Golda with Helen Mirren is one of the best films seen at the Berlinale 2023

Golda with Helen Mirren is one of the best films seen at the Berlinale 2023

There are rare, very rare actresses who are able to not disappoint regardless of the role they play. One of them is Helen Mirren . His latest great performance is the one that the Berlinale audience was able to appreciate at the preview of the film Golda , presented in the Special section and arriving soon in Italian cinemas.

Directed by Israeli director Guy Nattiv, the film is not a biopic . In fact, it does not tell the life of Golda Meir, who was Israeli prime minister from 1969 to 1974. If anything, it focuses on the few dramatic days of the 1973 Yom Kippur war, when the state of Israel was attacked by surprise by Egypt and Syria: a conflict that lasted less than 20 days, but which caused enormous human losses. Also because the aggression caught the Israeli defense unprepared, which is why Meir was investigated by the Israeli secret services (and finally acquitted).

“ Unlike what leaders normally do, Meir has never tried to shift the responsibilities onto nobody else,” says Nattiv. “The Yom Kippur War was Israel's Vietnam, and she was blamed by public opinion. But, instead of escaping her accusations, she even assumed guilt that did not belong to her ”. And that, as we see in the film, that she drew on documents that had remained classified for years, in reality, were attributable to others.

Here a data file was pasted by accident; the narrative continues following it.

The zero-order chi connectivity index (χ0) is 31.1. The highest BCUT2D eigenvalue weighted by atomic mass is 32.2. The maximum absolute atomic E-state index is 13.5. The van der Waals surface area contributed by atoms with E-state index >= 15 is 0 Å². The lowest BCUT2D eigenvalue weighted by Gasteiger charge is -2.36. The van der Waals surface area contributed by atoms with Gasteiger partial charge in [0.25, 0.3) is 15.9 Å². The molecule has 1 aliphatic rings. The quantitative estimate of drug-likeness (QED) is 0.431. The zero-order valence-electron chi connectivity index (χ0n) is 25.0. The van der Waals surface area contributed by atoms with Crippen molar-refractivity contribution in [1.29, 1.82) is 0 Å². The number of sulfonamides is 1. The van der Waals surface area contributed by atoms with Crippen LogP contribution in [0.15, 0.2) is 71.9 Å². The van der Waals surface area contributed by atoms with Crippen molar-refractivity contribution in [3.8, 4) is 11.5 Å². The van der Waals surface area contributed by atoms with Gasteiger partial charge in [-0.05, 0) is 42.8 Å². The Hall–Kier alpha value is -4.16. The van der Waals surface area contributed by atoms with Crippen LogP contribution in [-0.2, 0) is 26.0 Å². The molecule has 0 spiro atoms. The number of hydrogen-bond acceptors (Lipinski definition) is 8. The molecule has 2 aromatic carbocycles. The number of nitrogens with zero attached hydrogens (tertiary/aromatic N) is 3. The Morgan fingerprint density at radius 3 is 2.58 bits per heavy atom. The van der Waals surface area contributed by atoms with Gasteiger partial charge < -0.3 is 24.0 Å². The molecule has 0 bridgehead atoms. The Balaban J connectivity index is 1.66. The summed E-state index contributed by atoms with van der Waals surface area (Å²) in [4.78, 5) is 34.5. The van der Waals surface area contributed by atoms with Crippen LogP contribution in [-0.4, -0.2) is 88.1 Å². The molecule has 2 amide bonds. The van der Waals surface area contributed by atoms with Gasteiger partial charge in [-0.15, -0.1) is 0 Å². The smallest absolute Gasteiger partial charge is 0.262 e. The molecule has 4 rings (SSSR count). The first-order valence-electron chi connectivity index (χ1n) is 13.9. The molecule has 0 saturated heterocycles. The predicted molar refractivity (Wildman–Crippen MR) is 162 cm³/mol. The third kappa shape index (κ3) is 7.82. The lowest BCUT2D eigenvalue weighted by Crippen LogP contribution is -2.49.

Helen Mirren is almost unrecognizable in the role of the Israeli prime minister. “Every day it took four hours of makeup to look like her,” she says. "For me, as an actress, make-up and costumes are always key to getting into her character."

Golda – who clearly takes Meir's side – portrays the Israeli prime minister as a woman forced to play a role she would have gladly left to others. She is determined and tough, but also maternal. She capable of sacrificing, if necessary, the lives of thousands of young soldiers, while suffering for her choices. In her purse, she kept a small notebook which she updated day after day with the figures of the soldiers who died in battle: "I haven't forgotten to write down a single one", she says in a scene in front of the commission who question her, leafing through the pages.

Mirren who, in her career, has played the role of sovereign several times, in cinema, television and in the theatre, compares her to Elizabeth I of England "for her absolute dedication to her country". She says: “Golda wanted to tend her chickens on the kibbutz, but she was called to serve her nation and she didn't back down. In the film we often see her in the kitchen. She loved being in the kitchen".

Among the "memorable" scenes, the one in which, in order to secretly undergo radiotherapy (no one at the time was aware of the fact that she was suffering from cancer), Meir is passed among rows of corpses in the hospital mortuary.

As well as the meeting, over a plate of borscht, with Henry Kissinger (played by Liev Schreiber), then Secretary of State of the United States, and the equally "homemade" meetings with his military staff, to which we see her presenting herself with her ever-present handbag: more a lady going to the market than a leader going to war. “I'm not a military man,” she says when they present their strategic plans, except, in the end, deciding for them.

Above all, the smoke of thousands of cigarettes lit non-stop day and night. Even during radiotherapy and in the hospital bed, where we see her alternating between a shot and a breath of fresh air. Meir was, in reality, a heavy smoker. But the smoke that perennially hovers in the air is also a metaphor for the director: “ It represents the screen that Meir uses to avoid being caught by the gaze of those around her ”.